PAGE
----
The Du and Chi paper is here.
(Societies are partially-efficient homeostats.)
This is one of the greatest things ever written, period.
‘SOCI’ abbreviates ‘self-organizing collective intelligence’.
The basic dynamics of a SOCI is as follows. It begins as some sort of attractor — some aesthetic sensibility or yearning — that is able to grab the attention and energy of some group of people. Generally one that is very vague and abstract. Some idea or notion that only makes sense to a relatively small group. […] But, and this is the key move, when those people apply their attention and energy to the SOCI, this makes it more real, easier for more people to grasp and to find interesting and valuable. Therefore, more attractive to more people and their attention and energy. […] … If the SOCI has enough capacity within its collective intelligence to resolve the challenge, it “levels up” and expands its ability to attract more attention and energy. If not, then it becomes somewhat bounded (at least for the present) and begins to find the limit of “what it is”.
Greenhal then narrates the story of Bitcoin to date, within this framework. The sheer enormity of the innovation it has introduced emerges starkly.
My sense is that over just the next five years this new form of SOCI will go through its gestation, birthing and childhood development stages. The result will be a form of collective intelligence that is so much more capable than anything in the current environment that it will sweep away even the most powerful contemporary collective intelligences (in particular both corporations and nation states) in establishing itself as the new dominant form of collective intelligence on the Earth. […] And whoever gets there first will “win” in a fashion that is rarely seen in history.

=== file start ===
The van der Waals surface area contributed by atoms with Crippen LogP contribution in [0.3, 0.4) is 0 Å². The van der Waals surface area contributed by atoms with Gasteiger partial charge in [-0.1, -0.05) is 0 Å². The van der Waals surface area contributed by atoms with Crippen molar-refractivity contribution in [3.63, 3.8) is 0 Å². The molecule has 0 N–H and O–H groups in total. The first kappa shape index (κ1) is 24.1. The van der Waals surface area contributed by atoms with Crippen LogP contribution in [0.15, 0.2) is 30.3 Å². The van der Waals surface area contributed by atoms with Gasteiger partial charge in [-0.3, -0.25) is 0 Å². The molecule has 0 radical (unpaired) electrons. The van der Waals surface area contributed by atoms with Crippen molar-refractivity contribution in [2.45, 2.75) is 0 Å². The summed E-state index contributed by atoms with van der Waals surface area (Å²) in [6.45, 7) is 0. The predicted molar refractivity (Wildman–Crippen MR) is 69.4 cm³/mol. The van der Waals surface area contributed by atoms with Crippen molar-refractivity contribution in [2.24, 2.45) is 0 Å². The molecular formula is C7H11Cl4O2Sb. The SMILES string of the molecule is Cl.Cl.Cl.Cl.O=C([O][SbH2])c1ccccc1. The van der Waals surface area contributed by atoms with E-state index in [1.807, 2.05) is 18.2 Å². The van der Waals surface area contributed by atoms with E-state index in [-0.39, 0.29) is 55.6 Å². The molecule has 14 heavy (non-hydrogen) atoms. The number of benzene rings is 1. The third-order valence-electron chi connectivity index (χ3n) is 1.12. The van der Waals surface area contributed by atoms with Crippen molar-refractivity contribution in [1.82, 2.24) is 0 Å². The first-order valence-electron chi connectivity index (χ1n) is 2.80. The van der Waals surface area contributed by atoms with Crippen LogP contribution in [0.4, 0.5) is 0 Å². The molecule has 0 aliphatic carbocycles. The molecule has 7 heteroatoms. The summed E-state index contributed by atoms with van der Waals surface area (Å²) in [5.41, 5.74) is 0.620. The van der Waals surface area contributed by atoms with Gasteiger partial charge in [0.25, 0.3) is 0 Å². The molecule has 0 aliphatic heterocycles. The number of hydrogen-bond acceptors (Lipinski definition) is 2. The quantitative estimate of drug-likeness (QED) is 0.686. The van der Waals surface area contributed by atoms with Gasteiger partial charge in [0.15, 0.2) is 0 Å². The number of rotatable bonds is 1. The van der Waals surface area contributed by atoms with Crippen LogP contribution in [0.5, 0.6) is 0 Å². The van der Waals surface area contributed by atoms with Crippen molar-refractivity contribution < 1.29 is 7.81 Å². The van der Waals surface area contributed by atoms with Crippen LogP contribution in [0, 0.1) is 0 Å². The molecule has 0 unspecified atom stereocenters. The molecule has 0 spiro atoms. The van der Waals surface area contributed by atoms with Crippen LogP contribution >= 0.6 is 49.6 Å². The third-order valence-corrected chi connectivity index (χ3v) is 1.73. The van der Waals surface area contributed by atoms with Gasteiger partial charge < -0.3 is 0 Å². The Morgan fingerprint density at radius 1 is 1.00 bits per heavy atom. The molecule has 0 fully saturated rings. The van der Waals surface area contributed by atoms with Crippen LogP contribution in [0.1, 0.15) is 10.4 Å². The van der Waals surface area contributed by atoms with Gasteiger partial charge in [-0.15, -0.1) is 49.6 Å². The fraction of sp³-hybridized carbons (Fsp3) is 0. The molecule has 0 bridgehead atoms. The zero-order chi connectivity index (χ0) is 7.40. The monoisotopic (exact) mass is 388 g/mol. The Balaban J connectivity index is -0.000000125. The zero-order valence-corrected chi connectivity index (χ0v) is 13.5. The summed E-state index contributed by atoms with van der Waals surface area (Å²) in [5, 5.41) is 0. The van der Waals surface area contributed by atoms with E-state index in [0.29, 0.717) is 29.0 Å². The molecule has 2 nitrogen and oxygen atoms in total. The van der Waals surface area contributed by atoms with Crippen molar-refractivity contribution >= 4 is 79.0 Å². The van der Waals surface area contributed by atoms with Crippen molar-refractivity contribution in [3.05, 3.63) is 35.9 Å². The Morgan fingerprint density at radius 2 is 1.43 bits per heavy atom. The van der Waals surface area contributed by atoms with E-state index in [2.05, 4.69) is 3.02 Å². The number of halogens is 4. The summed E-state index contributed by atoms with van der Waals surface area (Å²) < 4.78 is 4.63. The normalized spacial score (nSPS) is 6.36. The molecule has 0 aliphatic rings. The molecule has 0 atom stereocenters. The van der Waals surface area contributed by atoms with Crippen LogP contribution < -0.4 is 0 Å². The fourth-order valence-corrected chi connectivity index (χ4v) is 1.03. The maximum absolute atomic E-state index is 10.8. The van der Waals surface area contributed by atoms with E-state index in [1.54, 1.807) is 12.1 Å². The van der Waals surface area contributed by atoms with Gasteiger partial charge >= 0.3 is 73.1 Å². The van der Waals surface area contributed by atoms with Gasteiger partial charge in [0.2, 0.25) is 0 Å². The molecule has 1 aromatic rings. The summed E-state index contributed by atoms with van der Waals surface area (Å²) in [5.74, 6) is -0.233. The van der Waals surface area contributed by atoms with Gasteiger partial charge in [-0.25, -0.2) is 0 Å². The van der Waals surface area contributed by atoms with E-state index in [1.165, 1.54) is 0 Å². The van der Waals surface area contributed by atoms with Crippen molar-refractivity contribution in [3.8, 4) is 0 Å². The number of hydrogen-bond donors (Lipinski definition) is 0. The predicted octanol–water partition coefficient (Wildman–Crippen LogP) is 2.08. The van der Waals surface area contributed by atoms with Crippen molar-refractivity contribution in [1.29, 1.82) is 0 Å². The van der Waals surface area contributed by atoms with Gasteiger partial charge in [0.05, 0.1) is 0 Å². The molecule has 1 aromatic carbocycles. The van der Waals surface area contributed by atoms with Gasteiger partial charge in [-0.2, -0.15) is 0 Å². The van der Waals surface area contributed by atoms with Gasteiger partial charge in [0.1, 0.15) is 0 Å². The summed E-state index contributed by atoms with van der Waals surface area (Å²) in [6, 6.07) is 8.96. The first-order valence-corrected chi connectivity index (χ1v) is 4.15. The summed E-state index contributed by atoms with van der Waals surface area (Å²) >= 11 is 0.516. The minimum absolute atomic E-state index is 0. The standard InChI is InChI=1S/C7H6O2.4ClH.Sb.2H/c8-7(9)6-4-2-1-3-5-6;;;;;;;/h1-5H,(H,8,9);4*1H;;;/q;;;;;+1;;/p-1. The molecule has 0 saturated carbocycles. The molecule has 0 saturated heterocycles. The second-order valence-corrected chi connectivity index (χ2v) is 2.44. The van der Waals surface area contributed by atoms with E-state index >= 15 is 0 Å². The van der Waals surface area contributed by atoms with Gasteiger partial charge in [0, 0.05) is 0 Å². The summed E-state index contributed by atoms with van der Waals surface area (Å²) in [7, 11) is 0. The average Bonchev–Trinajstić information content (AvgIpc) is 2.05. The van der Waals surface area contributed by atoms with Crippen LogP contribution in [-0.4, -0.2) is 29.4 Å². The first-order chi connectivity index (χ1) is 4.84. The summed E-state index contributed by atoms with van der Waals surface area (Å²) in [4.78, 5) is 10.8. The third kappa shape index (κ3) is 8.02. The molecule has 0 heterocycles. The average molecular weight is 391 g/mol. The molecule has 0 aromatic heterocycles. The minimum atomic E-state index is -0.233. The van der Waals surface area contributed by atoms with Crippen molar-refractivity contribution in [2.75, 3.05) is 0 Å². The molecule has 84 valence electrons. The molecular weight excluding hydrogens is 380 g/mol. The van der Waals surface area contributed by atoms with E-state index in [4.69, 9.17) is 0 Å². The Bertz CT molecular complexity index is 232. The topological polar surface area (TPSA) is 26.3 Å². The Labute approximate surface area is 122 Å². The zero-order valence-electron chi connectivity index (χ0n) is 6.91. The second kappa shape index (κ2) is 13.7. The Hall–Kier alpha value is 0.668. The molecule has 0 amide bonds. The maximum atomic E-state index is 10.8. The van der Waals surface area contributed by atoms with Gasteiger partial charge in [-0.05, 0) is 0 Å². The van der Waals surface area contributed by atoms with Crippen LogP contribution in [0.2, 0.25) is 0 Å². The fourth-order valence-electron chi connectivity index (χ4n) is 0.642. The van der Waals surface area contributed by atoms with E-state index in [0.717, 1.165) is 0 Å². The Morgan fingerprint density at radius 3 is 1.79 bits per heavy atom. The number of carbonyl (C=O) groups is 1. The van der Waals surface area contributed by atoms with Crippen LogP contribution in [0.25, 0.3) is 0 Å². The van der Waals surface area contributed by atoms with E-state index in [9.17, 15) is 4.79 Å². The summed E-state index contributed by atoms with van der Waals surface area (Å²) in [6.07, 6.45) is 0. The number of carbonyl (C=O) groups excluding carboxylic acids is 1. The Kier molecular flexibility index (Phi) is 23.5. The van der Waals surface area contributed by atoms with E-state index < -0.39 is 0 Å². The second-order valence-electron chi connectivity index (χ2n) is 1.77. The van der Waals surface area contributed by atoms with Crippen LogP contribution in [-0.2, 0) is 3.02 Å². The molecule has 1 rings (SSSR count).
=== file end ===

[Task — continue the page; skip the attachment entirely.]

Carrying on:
This will look prophetic not too far down the road.
On history, cybernetics, and the end of trust:
We’re not undergoing, since 2008, an abrupt and unexpected “economic crisis,” we’re only witnessing the slow collapse of political economy as an art of governing. Economics has never been a reality or a science; from its inception in the 17th century, it’s never been anything but an art of governing populations. Scarcity had to be avoided if riots were to be avoided – hence the importance of “grains” – and wealth was to be produced to increase the power of the sovereign. “The surest way for all government is to rely on the interests of men,” said Hamilton. Once the “natural” laws of economy were elucidated, governing meant letting its harmonious mechanism operate freely and moving men by manipulating their interests. Harmony, the predictability of behaviors, a radiant future, an assumed rationality of the actors: all this implied a certain trust, the ability to “give credit.” Now, it’s precisely these tenets of the old governmental practice which management through permanent crisis is pulverizing. We’re not experiencing a “crisis of trust” but the end of trust, which has become superfluous to government. Where control and transparency reign, where the subjects’ behavior is anticipated in real time through the algorithmic processing of a mass of available data about them, there’s no more need to trust them or for them to trust. It’s sufficient that they be sufficiently monitored. As Lenin said, “Trust is good, control is better.”
(Emphasis in original.)
“Cybernetic government is inherently apocalyptic.” — Twice a day, even stopped communists can see the time.
An exponential tech (deep-time) tweet-storm: